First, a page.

My school, De Paul International Residential School had a poster making competition to commemorate the day. Students did team work to highlight the significance and objectives of WED. Legendary actor Mr.Prakash Raj, who is the brand ambassador for Save Tiger Campaign, was the chief guest to speak on the program and awarded prize winners of the poster competition. Students contributed  25 thousand Rupees for the conservation project.

I would like to take this opportunity to thank AES for their support as well as Mrs.Heidi Riddle for her timely guidelines and encouragement. This program created awareness among one thousand students of the school, double when they shared with their parents and countless when published in the newspaper.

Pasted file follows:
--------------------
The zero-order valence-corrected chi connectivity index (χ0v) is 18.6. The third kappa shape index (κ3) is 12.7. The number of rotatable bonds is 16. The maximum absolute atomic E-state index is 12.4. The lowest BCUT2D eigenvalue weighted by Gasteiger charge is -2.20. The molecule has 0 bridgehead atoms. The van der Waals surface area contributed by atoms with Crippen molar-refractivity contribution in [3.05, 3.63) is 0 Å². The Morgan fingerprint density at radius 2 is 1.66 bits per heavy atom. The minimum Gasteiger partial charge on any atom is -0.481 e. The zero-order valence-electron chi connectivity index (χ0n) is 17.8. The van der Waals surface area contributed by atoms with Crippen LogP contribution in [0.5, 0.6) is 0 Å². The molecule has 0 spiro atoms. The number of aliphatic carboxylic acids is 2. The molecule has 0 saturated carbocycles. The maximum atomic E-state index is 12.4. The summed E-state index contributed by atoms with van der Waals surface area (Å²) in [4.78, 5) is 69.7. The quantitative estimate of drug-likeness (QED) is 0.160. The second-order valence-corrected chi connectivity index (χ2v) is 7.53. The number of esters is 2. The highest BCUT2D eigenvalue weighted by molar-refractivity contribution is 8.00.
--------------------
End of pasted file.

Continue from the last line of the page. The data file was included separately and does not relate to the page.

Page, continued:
With many thanks and warm regards,
Program Coordinator
De Paul Institutions, India
 “For in the end, we will conserve only what we love.
We will love only what we understand.

We will understand only what we are taught.” 
-Baba Dioum
We  wish to extend a very sincere thank you to each donor who has voted their support with a financial gift. We value that confidence and will always do our best for the animals we all care for so deeply.

 Please visit our website ( and follow us on Facebook (Asian Elephant Support).  If you have questions, please  contact us.   We appreciate your support. Please consider a donation to help Asian elephants and those who care for them.


Copyright © 2014 Asian Elephant Support, All rights reserved.
You are receiving this email because you have requested to receive our monthly newsletter or have donated to our organization.

Our mailing address is:
Asian Elephant Support
4764 Brookton Way
St. Louis, MO 63128

Add us to your address book

unsubscribe from this list    update subscription preferences